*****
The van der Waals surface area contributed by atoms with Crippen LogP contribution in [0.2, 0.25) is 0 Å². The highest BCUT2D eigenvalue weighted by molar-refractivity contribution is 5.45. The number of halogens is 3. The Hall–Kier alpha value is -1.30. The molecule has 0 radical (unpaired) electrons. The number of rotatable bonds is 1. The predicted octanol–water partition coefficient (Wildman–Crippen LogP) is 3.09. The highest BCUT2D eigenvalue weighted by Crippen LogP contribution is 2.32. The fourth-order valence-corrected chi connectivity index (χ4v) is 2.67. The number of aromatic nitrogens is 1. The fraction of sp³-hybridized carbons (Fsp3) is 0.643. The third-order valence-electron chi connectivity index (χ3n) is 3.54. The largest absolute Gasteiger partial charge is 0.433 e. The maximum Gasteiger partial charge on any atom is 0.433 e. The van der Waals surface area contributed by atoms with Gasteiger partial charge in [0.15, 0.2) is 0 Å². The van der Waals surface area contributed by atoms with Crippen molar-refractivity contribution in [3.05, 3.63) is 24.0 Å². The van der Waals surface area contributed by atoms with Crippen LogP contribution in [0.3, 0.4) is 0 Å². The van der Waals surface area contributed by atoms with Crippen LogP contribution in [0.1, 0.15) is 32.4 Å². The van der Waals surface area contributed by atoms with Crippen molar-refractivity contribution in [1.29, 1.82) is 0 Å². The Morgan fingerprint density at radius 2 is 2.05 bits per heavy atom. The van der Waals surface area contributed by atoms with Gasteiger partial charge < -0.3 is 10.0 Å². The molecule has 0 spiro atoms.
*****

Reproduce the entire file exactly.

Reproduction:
The van der Waals surface area contributed by atoms with Crippen LogP contribution in [0.2, 0.25) is 0 Å². The highest BCUT2D eigenvalue weighted by molar-refractivity contribution is 5.45. The number of halogens is 3. The Hall–Kier alpha value is -1.30. The molecule has 0 radical (unpaired) electrons. The number of rotatable bonds is 1. The predicted octanol–water partition coefficient (Wildman–Crippen LogP) is 3.09. The highest BCUT2D eigenvalue weighted by Crippen LogP contribution is 2.32. The fourth-order valence-corrected chi connectivity index (χ4v) is 2.67. The number of aromatic nitrogens is 1. The fraction of sp³-hybridized carbons (Fsp3) is 0.643. The third-order valence-electron chi connectivity index (χ3n) is 3.54. The largest absolute Gasteiger partial charge is 0.433 e. The maximum Gasteiger partial charge on any atom is 0.433 e. The van der Waals surface area contributed by atoms with Gasteiger partial charge in [0.15, 0.2) is 0 Å². The van der Waals surface area contributed by atoms with Crippen molar-refractivity contribution in [3.05, 3.63) is 24.0 Å². The van der Waals surface area contributed by atoms with Crippen LogP contribution in [0.3, 0.4) is 0 Å². The van der Waals surface area contributed by atoms with Crippen LogP contribution in [0.1, 0.15) is 32.4 Å². The van der Waals surface area contributed by atoms with Crippen molar-refractivity contribution in [1.29, 1.82) is 0 Å². The Morgan fingerprint density at radius 2 is 2.05 bits per heavy atom. The van der Waals surface area contributed by atoms with Gasteiger partial charge < -0.3 is 10.0 Å². The molecule has 0 spiro atoms.